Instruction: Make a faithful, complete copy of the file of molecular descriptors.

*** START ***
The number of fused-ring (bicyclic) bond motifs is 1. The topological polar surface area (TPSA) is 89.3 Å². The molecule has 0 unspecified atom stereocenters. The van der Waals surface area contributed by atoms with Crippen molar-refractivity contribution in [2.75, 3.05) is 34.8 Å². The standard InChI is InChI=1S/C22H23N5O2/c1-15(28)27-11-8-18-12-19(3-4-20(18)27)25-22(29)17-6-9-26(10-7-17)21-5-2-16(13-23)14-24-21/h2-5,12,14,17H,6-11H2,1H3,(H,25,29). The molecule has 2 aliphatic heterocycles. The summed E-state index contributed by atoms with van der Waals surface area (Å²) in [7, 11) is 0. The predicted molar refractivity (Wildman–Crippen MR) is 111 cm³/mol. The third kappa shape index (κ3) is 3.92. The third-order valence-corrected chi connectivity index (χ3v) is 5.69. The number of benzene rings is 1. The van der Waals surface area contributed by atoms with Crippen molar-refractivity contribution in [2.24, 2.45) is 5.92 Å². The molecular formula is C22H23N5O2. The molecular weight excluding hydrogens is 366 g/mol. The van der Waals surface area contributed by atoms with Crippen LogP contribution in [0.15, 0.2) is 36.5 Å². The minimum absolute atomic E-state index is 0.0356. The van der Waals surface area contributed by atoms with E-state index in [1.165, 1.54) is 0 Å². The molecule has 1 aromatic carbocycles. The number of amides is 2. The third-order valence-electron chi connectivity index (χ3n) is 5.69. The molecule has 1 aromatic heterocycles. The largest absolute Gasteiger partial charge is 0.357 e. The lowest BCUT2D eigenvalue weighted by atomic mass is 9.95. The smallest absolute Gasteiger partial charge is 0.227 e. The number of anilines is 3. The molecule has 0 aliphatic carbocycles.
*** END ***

The number of fused-ring (bicyclic) bond motifs is 1. The topological polar surface area (TPSA) is 89.3 Å². The molecule has 0 unspecified atom stereocenters. The van der Waals surface area contributed by atoms with Crippen molar-refractivity contribution in [2.75, 3.05) is 34.8 Å². The standard InChI is InChI=1S/C22H23N5O2/c1-15(28)27-11-8-18-12-19(3-4-20(18)27)25-22(29)17-6-9-26(10-7-17)21-5-2-16(13-23)14-24-21/h2-5,12,14,17H,6-11H2,1H3,(H,25,29). The molecule has 2 aliphatic heterocycles. The summed E-state index contributed by atoms with van der Waals surface area (Å²) in [7, 11) is 0. The predicted molar refractivity (Wildman–Crippen MR) is 111 cm³/mol. The third kappa shape index (κ3) is 3.92. The third-order valence-corrected chi connectivity index (χ3v) is 5.69. The number of benzene rings is 1. The van der Waals surface area contributed by atoms with Crippen molar-refractivity contribution in [2.24, 2.45) is 5.92 Å². The molecular formula is C22H23N5O2. The molecular weight excluding hydrogens is 366 g/mol. The van der Waals surface area contributed by atoms with Crippen LogP contribution in [0.15, 0.2) is 36.5 Å². The minimum absolute atomic E-state index is 0.0356. The van der Waals surface area contributed by atoms with E-state index in [1.165, 1.54) is 0 Å². The molecule has 1 aromatic carbocycles. The number of amides is 2. The third-order valence-electron chi connectivity index (χ3n) is 5.69. The molecule has 1 aromatic heterocycles. The largest absolute Gasteiger partial charge is 0.357 e. The lowest BCUT2D eigenvalue weighted by atomic mass is 9.95. The smallest absolute Gasteiger partial charge is 0.227 e. The number of anilines is 3. The molecule has 0 aliphatic carbocycles.